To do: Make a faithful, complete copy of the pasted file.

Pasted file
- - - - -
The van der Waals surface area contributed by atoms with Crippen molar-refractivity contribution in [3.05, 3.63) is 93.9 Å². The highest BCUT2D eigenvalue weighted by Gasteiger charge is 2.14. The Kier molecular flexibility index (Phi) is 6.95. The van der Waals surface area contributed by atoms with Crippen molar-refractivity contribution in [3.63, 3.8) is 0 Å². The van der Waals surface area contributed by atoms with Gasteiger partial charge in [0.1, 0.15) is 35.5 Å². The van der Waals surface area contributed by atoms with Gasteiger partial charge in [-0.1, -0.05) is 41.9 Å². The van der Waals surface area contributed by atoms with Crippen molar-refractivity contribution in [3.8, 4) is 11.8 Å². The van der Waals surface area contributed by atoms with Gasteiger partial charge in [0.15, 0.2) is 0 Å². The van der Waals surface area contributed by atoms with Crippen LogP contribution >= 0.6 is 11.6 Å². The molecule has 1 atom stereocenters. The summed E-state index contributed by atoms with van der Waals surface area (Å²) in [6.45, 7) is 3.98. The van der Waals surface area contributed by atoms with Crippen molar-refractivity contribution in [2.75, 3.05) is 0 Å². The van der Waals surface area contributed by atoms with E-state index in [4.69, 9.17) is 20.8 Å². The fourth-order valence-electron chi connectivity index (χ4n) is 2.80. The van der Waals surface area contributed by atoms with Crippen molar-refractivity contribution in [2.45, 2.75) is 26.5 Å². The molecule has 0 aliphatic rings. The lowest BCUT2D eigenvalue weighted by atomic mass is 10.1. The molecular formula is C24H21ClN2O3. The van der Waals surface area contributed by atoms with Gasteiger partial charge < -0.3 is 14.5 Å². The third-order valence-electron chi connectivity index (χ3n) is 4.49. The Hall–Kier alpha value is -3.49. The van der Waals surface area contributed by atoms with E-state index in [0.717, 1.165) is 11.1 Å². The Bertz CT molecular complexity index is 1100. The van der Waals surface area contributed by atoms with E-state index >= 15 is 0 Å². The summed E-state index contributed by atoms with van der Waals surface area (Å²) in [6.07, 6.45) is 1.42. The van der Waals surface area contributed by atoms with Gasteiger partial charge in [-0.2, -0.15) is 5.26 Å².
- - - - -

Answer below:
The van der Waals surface area contributed by atoms with Crippen molar-refractivity contribution in [3.05, 3.63) is 93.9 Å². The highest BCUT2D eigenvalue weighted by Gasteiger charge is 2.14. The Kier molecular flexibility index (Phi) is 6.95. The van der Waals surface area contributed by atoms with Crippen molar-refractivity contribution in [3.63, 3.8) is 0 Å². The van der Waals surface area contributed by atoms with Gasteiger partial charge in [0.1, 0.15) is 35.5 Å². The van der Waals surface area contributed by atoms with Gasteiger partial charge in [-0.1, -0.05) is 41.9 Å². The van der Waals surface area contributed by atoms with Crippen molar-refractivity contribution in [3.8, 4) is 11.8 Å². The van der Waals surface area contributed by atoms with Gasteiger partial charge in [0.15, 0.2) is 0 Å². The van der Waals surface area contributed by atoms with Crippen LogP contribution >= 0.6 is 11.6 Å². The molecule has 1 atom stereocenters. The summed E-state index contributed by atoms with van der Waals surface area (Å²) in [6.45, 7) is 3.98. The van der Waals surface area contributed by atoms with Crippen molar-refractivity contribution in [2.75, 3.05) is 0 Å². The van der Waals surface area contributed by atoms with E-state index in [4.69, 9.17) is 20.8 Å². The fourth-order valence-electron chi connectivity index (χ4n) is 2.80. The van der Waals surface area contributed by atoms with Crippen molar-refractivity contribution in [2.45, 2.75) is 26.5 Å². The molecule has 0 aliphatic rings. The lowest BCUT2D eigenvalue weighted by atomic mass is 10.1. The molecular formula is C24H21ClN2O3. The van der Waals surface area contributed by atoms with Gasteiger partial charge < -0.3 is 14.5 Å². The third-order valence-electron chi connectivity index (χ3n) is 4.49. The Hall–Kier alpha value is -3.49. The van der Waals surface area contributed by atoms with E-state index in [0.717, 1.165) is 11.1 Å². The Bertz CT molecular complexity index is 1100. The van der Waals surface area contributed by atoms with E-state index >= 15 is 0 Å². The summed E-state index contributed by atoms with van der Waals surface area (Å²) in [6.07, 6.45) is 1.42. The van der Waals surface area contributed by atoms with Gasteiger partial charge in [-0.2, -0.15) is 5.26 Å².